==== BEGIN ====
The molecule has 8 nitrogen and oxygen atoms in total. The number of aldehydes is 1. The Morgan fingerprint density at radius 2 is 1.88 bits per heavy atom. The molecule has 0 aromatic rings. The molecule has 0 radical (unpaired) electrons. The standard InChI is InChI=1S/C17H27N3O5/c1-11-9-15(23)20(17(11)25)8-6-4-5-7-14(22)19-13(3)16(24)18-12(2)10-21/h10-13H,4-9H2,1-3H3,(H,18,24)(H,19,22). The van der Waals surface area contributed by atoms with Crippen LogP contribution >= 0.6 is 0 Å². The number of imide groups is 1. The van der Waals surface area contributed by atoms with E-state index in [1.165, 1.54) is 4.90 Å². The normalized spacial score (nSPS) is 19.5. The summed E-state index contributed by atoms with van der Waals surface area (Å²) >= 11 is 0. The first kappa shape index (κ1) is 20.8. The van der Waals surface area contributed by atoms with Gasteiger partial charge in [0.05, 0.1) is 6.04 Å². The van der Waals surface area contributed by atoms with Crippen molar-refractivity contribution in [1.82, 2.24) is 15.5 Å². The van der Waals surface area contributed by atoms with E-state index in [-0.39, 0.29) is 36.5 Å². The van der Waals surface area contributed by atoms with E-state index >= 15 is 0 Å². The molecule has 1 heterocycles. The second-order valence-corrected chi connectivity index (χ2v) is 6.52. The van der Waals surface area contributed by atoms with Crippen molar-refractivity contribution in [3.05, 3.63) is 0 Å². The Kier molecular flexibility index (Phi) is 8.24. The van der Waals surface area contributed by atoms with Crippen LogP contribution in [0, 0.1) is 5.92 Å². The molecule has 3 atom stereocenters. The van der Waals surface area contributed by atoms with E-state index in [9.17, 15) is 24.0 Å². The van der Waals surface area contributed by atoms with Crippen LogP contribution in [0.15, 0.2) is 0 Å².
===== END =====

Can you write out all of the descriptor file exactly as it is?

The molecule has 8 nitrogen and oxygen atoms in total. The number of aldehydes is 1. The Morgan fingerprint density at radius 2 is 1.88 bits per heavy atom. The molecule has 0 aromatic rings. The molecule has 0 radical (unpaired) electrons. The standard InChI is InChI=1S/C17H27N3O5/c1-11-9-15(23)20(17(11)25)8-6-4-5-7-14(22)19-13(3)16(24)18-12(2)10-21/h10-13H,4-9H2,1-3H3,(H,18,24)(H,19,22). The van der Waals surface area contributed by atoms with Crippen LogP contribution >= 0.6 is 0 Å². The number of imide groups is 1. The van der Waals surface area contributed by atoms with E-state index in [1.165, 1.54) is 4.90 Å². The normalized spacial score (nSPS) is 19.5. The summed E-state index contributed by atoms with van der Waals surface area (Å²) >= 11 is 0. The first kappa shape index (κ1) is 20.8. The van der Waals surface area contributed by atoms with Gasteiger partial charge in [0.05, 0.1) is 6.04 Å². The van der Waals surface area contributed by atoms with Crippen molar-refractivity contribution in [1.82, 2.24) is 15.5 Å². The van der Waals surface area contributed by atoms with E-state index in [-0.39, 0.29) is 36.5 Å². The van der Waals surface area contributed by atoms with E-state index >= 15 is 0 Å². The molecule has 1 heterocycles. The second-order valence-corrected chi connectivity index (χ2v) is 6.52. The van der Waals surface area contributed by atoms with Crippen molar-refractivity contribution in [3.05, 3.63) is 0 Å². The Kier molecular flexibility index (Phi) is 8.24. The van der Waals surface area contributed by atoms with Crippen LogP contribution in [0, 0.1) is 5.92 Å². The molecule has 3 atom stereocenters. The van der Waals surface area contributed by atoms with E-state index in [9.17, 15) is 24.0 Å². The van der Waals surface area contributed by atoms with Crippen LogP contribution in [0.15, 0.2) is 0 Å².